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Old Dec 05, 2010, 05:08 PM
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Nick, Your Polar Duck flies great and the landing looked well controlled. That eye exam was well done. The Stuntcat with canard looked like fun. You are right that there's always another idea out there. It is amazing to me how fast you come up with and incorporate those new ideas.

Too bad about the forced crash, Roger. I had to ditch a 79 inch Cub to avoid a bystander. Please build another one which probably will be even better.
Charles
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Old Dec 06, 2010, 08:27 AM
4.2V of pure Kraut power
bzfrank's Avatar
Germany
Joined Nov 2006
458 Posts
Maybe this is interesting for you too - a fellow modeller built this plane from left over parts. The main wing was from a Vöster Pampa:





Hand launch was a problem. Due to the large 90mm EDF it was almost impossible to grip and due to its location under the wing the plane had the nasty tendency to climb straight up (Even loop around) if too much throttle was applied. When in the air it flew great. One of these days however it crashed too badly on launch...

Frank
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Old Dec 06, 2010, 08:48 AM
What could possibly go wrong?
nickchud's Avatar
Market Harborough
Joined Apr 2006
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Frank - Nice one! I too am a specialist in recycling old parts, usually wings. Really excellent Stars and Stripes. I imagine it goes like a rocket.
Quote:
Hand launch was a problem.
Looks llike a case for a frisbee launch to me.

Charles
Quote:
Your Polar Duck flies great and the landing looked well controlled.
Thanks Charles, but I don't think the video did it justice, too much whizzing about like a flying wing. I've been trying to learn the dark arts of control via throttle and rudder. This model, with a nice big canard, is making it very easy to fly slowly with a high alpha. I just use the ailerons to stay level and the rudder to steer. Not confident enough yet to do that anywhere near the ground.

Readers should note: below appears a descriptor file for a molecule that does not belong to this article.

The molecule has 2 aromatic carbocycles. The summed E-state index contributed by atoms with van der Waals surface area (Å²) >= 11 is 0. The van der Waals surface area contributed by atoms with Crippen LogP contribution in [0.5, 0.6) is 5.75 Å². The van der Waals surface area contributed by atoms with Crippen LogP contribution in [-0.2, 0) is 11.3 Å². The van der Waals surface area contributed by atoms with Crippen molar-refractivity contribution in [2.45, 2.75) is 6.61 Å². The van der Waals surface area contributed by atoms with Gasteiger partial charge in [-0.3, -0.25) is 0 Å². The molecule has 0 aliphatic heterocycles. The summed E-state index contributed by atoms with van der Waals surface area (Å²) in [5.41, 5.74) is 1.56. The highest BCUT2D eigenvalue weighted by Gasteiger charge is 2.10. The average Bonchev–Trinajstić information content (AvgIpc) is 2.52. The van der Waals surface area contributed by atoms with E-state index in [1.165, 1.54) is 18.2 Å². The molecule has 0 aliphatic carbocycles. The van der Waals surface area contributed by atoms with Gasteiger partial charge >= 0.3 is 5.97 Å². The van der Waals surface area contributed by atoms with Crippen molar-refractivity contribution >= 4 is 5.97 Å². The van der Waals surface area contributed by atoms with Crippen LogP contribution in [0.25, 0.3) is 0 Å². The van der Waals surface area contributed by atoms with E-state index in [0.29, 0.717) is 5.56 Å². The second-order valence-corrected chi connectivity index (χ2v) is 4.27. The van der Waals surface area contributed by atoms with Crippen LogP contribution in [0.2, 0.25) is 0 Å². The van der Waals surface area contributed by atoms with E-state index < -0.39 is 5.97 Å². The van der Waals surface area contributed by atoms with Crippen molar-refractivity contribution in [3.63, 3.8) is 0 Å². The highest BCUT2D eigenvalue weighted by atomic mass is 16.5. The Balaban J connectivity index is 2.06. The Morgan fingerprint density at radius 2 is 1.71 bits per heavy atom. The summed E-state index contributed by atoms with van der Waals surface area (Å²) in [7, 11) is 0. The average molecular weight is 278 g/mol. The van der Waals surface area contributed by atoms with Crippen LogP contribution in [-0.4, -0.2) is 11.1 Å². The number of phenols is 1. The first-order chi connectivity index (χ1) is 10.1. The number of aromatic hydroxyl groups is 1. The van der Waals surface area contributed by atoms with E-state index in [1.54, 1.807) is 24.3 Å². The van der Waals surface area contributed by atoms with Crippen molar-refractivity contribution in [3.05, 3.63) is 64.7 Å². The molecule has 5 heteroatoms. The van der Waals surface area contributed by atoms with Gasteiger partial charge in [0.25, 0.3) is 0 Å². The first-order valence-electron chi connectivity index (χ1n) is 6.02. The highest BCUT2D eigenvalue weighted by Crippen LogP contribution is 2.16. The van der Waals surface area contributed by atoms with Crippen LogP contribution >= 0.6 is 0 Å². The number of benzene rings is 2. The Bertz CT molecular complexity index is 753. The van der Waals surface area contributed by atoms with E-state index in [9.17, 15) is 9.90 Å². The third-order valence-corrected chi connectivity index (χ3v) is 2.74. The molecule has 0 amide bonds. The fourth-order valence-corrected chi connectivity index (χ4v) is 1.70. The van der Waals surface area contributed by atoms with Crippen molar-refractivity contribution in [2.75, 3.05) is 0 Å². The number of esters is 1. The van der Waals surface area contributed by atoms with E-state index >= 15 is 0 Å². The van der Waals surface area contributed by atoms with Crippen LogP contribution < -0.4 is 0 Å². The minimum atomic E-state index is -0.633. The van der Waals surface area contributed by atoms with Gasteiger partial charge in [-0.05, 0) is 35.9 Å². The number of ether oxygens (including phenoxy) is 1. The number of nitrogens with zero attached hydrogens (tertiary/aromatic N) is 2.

Cheers

Nick
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Old Dec 06, 2010, 08:50 AM
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bzfrank, Your friend did a beautiful job. It looks well designed with battery access under the canopy? Too bad that he did not have Nickchud's launcher.
It would be a treat to see more of his work.
Charles
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Old Dec 06, 2010, 09:09 AM
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Nickchud
Quote:
I've been trying to learn the dark arts of control via throttle and rudder. This model, with a nice big canard, is making it very easy to fly slowly with a high alpha. I just use the ailerons to stay level and the rudder to steer. Not confident enough yet to do that anywhere near the ground.
Flying with rudder has been neglected with me. One day when testing a Sig trainer for a newbie, the ailerons were ineffective because or their small size and lack of throw and I was forced into rudder control for aileron assist. On landing the left wing dropped and I applied left rudder from lack of practice causing some minor damage. You never know when rudder will be necessary.
Charles
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Old Dec 07, 2010, 01:18 AM
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Quote:
Originally Posted by bzfrank View Post
Maybe this is interesting for you too - a fellow modeller built this plane from left over parts. The main wing was from a Vöster Pampa.

Hand launch was a problem. Due to the large 90mm EDF it was almost impossible to grip and due to its location under the wing the plane had the nasty tendency to climb straight up (Even loop around) if too much throttle was applied. When in the air it flew great. One of these days however it crashed too badly on launch...
Great looking EDF canard! I can understand having a problem with hand launching. Nick's suggestion of bungee launch is a good idea for this style of canard model. Quite often canards can have poor elevator control near the stall speed. Anyway it looks like a nicely proportioned canard model. I hope your friend will be inspired to build another one.